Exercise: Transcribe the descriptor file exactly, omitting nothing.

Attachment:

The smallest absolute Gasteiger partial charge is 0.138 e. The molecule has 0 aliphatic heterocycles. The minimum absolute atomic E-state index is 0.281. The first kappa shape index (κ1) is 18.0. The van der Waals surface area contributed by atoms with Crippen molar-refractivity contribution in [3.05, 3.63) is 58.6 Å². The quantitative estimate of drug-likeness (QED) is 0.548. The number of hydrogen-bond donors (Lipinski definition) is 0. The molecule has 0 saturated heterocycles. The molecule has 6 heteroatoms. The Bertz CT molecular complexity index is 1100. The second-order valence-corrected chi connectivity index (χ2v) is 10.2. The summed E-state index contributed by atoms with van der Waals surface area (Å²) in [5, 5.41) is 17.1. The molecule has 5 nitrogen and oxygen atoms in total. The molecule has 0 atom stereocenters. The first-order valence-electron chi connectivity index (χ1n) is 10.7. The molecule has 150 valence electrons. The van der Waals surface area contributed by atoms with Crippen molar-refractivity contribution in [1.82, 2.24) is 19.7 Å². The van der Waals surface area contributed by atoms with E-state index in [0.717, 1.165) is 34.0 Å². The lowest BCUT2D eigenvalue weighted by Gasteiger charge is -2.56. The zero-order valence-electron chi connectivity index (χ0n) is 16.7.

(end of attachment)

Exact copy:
The smallest absolute Gasteiger partial charge is 0.138 e. The molecule has 0 aliphatic heterocycles. The minimum absolute atomic E-state index is 0.281. The first kappa shape index (κ1) is 18.0. The van der Waals surface area contributed by atoms with Crippen molar-refractivity contribution in [3.05, 3.63) is 58.6 Å². The quantitative estimate of drug-likeness (QED) is 0.548. The number of hydrogen-bond donors (Lipinski definition) is 0. The molecule has 0 saturated heterocycles. The molecule has 6 heteroatoms. The Bertz CT molecular complexity index is 1100. The second-order valence-corrected chi connectivity index (χ2v) is 10.2. The summed E-state index contributed by atoms with van der Waals surface area (Å²) in [5, 5.41) is 17.1. The molecule has 5 nitrogen and oxygen atoms in total. The molecule has 0 atom stereocenters. The first-order valence-electron chi connectivity index (χ1n) is 10.7. The molecule has 150 valence electrons. The van der Waals surface area contributed by atoms with Crippen molar-refractivity contribution in [1.82, 2.24) is 19.7 Å². The van der Waals surface area contributed by atoms with E-state index in [0.717, 1.165) is 34.0 Å². The lowest BCUT2D eigenvalue weighted by Gasteiger charge is -2.56. The zero-order valence-electron chi connectivity index (χ0n) is 16.7.